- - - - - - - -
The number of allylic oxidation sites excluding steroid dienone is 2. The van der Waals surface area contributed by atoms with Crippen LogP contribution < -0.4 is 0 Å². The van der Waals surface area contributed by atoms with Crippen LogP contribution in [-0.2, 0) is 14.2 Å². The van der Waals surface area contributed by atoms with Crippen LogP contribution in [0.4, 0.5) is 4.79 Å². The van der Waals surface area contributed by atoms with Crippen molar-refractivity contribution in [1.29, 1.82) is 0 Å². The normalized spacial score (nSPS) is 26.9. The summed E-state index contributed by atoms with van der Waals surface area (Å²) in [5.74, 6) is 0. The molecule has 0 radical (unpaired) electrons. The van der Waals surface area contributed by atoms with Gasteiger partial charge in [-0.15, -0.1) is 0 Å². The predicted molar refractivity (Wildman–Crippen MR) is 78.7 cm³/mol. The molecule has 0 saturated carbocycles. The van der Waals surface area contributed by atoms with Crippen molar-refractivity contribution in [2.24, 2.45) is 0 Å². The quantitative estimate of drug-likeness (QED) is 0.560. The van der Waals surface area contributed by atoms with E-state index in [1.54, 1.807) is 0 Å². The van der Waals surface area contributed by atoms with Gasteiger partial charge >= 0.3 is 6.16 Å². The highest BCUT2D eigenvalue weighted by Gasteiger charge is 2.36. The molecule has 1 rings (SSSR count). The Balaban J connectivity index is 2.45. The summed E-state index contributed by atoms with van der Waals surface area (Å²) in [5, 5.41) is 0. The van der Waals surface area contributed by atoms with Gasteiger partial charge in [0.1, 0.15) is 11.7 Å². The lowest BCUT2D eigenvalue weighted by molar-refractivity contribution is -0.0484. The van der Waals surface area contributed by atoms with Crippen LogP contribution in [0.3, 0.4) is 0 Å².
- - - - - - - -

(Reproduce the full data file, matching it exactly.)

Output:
The number of allylic oxidation sites excluding steroid dienone is 2. The van der Waals surface area contributed by atoms with Crippen LogP contribution < -0.4 is 0 Å². The van der Waals surface area contributed by atoms with Crippen LogP contribution in [-0.2, 0) is 14.2 Å². The van der Waals surface area contributed by atoms with Crippen LogP contribution in [0.4, 0.5) is 4.79 Å². The van der Waals surface area contributed by atoms with Crippen molar-refractivity contribution in [1.29, 1.82) is 0 Å². The normalized spacial score (nSPS) is 26.9. The summed E-state index contributed by atoms with van der Waals surface area (Å²) in [5.74, 6) is 0. The molecule has 0 radical (unpaired) electrons. The van der Waals surface area contributed by atoms with Gasteiger partial charge in [-0.15, -0.1) is 0 Å². The predicted molar refractivity (Wildman–Crippen MR) is 78.7 cm³/mol. The molecule has 0 saturated carbocycles. The van der Waals surface area contributed by atoms with Crippen molar-refractivity contribution in [2.24, 2.45) is 0 Å². The quantitative estimate of drug-likeness (QED) is 0.560. The van der Waals surface area contributed by atoms with E-state index in [1.54, 1.807) is 0 Å². The van der Waals surface area contributed by atoms with Gasteiger partial charge >= 0.3 is 6.16 Å². The highest BCUT2D eigenvalue weighted by Gasteiger charge is 2.36. The molecule has 1 rings (SSSR count). The Balaban J connectivity index is 2.45. The summed E-state index contributed by atoms with van der Waals surface area (Å²) in [5, 5.41) is 0. The van der Waals surface area contributed by atoms with Gasteiger partial charge in [0.1, 0.15) is 11.7 Å². The lowest BCUT2D eigenvalue weighted by molar-refractivity contribution is -0.0484. The van der Waals surface area contributed by atoms with Crippen LogP contribution in [0.3, 0.4) is 0 Å².